Autumn boat shows in Annapolis arrive with wonder and promise, yet they always leave me yearning for what I can’t afford, and mourning the end of yet another sailing season.
The upside of all this is that it’s time to rejuvenate and think about escaping to warmer weather (last winter it was the Florida Keys). In the meantime, some muddled thoughts about women in boating have been bubbling around in my head.
Last September some 200 accomplished sailors raced J/22s in the Rolex International Women’s Keelboat Regatta off Annapolis, and watching them from my sailboat at a safe distance got me to thinking. There is a world of difference between gritty female sailracers doing it all, and not-so-gritty females in powerboats doing little or nothing to run the vessel.
The female crews of four operated their sailboats in a synchronized rhythm that demanded constant attention. Their powerboating counterparts seem more to sit back and relax, synchronizing a serving rhythm in fetching beverages or just looking pretty as sunbathers smeared in tanning oil.
The PFD-clad ladies of the J/22 fleet were a tough, acrobatic lot, dashing about on pitching decks to jibe, set and drop spinnakers; deftly handling control lines and tillers; and dangling tanned, trim legs precariously over the rail as moveable ballast, oblivious to falling in the drink. Sunbathing was unintended and meaningless, with noses and lips daubed in zinc oxide.
In 35 years of sailing the Bay out of Annapolis, I have done very little powerboating. But the times I have witnessed ladies on powerboats participating in boating functions have been during maneuvers at the dock: ready with boat hooks, fenders or lines. (Someone really should show them the correct way to coil a line, for starters.) I once met one powerboating wife who blindly obeyed nautical orders from a demanding, impatient — perhaps insecure — skipper/husband. She introduced herself as Betty, but she explained that when carrying out deck duties she was addressed by her mate as “Jesus Christ!” It was her given boat name when called to action.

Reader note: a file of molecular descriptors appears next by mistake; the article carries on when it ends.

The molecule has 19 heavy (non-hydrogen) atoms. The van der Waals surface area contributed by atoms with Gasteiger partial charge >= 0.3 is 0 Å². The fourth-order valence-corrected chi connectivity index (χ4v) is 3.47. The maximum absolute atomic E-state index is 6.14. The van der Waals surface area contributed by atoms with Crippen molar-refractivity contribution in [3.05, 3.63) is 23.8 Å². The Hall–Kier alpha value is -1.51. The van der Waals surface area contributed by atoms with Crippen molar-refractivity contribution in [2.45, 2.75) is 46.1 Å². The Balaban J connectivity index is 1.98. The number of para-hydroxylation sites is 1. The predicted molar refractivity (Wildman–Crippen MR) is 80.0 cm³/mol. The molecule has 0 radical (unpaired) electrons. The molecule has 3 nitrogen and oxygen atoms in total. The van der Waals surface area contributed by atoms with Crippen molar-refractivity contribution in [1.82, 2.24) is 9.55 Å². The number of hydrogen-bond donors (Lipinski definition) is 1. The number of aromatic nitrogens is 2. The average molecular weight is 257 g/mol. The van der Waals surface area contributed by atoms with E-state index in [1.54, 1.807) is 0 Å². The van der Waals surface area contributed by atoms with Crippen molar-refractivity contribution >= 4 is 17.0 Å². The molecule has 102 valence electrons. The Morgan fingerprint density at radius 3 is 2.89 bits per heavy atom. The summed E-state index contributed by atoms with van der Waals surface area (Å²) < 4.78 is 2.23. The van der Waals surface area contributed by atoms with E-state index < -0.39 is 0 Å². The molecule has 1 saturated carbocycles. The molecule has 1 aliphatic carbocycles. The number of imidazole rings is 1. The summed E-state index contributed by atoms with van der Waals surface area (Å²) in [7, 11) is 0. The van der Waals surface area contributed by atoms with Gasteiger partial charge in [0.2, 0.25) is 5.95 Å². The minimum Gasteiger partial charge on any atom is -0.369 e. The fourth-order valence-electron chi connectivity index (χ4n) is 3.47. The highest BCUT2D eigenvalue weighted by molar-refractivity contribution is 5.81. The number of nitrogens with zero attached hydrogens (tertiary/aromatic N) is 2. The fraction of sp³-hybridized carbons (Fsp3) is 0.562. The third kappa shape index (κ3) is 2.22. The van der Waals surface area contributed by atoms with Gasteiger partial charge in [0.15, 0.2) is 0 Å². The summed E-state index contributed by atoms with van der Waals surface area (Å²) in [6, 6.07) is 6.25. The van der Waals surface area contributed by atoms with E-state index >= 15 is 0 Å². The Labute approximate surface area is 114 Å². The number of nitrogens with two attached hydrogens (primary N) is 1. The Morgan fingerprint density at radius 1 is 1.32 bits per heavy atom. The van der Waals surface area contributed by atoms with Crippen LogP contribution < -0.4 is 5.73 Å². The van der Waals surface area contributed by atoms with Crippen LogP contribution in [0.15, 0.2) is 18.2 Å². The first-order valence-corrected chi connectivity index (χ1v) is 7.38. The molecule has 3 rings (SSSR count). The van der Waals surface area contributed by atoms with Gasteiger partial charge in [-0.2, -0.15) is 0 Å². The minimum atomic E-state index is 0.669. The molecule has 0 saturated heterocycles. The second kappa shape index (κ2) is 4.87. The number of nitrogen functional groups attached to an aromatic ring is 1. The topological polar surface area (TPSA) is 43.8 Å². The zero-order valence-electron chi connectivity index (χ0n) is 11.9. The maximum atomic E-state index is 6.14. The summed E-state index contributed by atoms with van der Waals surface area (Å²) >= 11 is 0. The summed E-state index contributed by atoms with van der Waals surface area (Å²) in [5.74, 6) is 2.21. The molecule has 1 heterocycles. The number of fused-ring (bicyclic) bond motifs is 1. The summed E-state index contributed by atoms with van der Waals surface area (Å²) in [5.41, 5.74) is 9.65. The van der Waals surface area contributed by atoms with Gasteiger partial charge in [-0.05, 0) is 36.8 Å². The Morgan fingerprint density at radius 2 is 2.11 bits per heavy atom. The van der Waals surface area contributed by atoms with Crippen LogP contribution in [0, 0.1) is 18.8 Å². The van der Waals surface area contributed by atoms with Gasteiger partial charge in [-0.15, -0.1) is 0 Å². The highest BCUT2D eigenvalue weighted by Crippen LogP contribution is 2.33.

Some exceptions to this non-participation must be made for husband-and-wife teams — especially trawler-crawler types, who are able to interchange roles as skipper and deck monkey. These accomplished women should be saluted because some vessels operated by men would be dead in the water without them.
I stable my Sailmaster 22 in Wells Cove off Spa Creek in Annapolis. Visitors in dinghies often come poking around this dead-end waterway, and a male is always at the controls. Men seem to look at the docked boats, while women point to the waterfront homes. Pick up a powerboat magazine, and invariably men are at the controls with women in skimpy swimsuits either by their side or lounging sensuously on a cushion. The message: Get a fast powerboat, and you can get a pretty girl.
An old friend once had a large powerboat with a wide, flat hardtop designed not as a tanning platform but to provide shelter. The skipper’s girlfriend thought it an ideal place to sunbathe topless in relative privacy, and climbed up there unannounced. The first powerboat wake pitched her into the water, stopping boating traffic in the immediate vicinity because of her state of undress. We turned around and, averting our gaze, pulled her back on board and offered a large beach towel.
Sailing magazines aren’t much different in their display advertisements, usually showing a male at the helm with attractive young co-ed models looking on with wonder and admiration, or posing seductively at the rigging. And then there’s the petite 28-year-old Dame Ellen MacArthur of Great Britain, who single-handed a huge racing trimaran around the world in 71 days, 14 hours, 18 minutes, 33 seconds, and sailed into the record books. And she previously had placed second in the Vendee Globe single-handed, non-stop race around the world.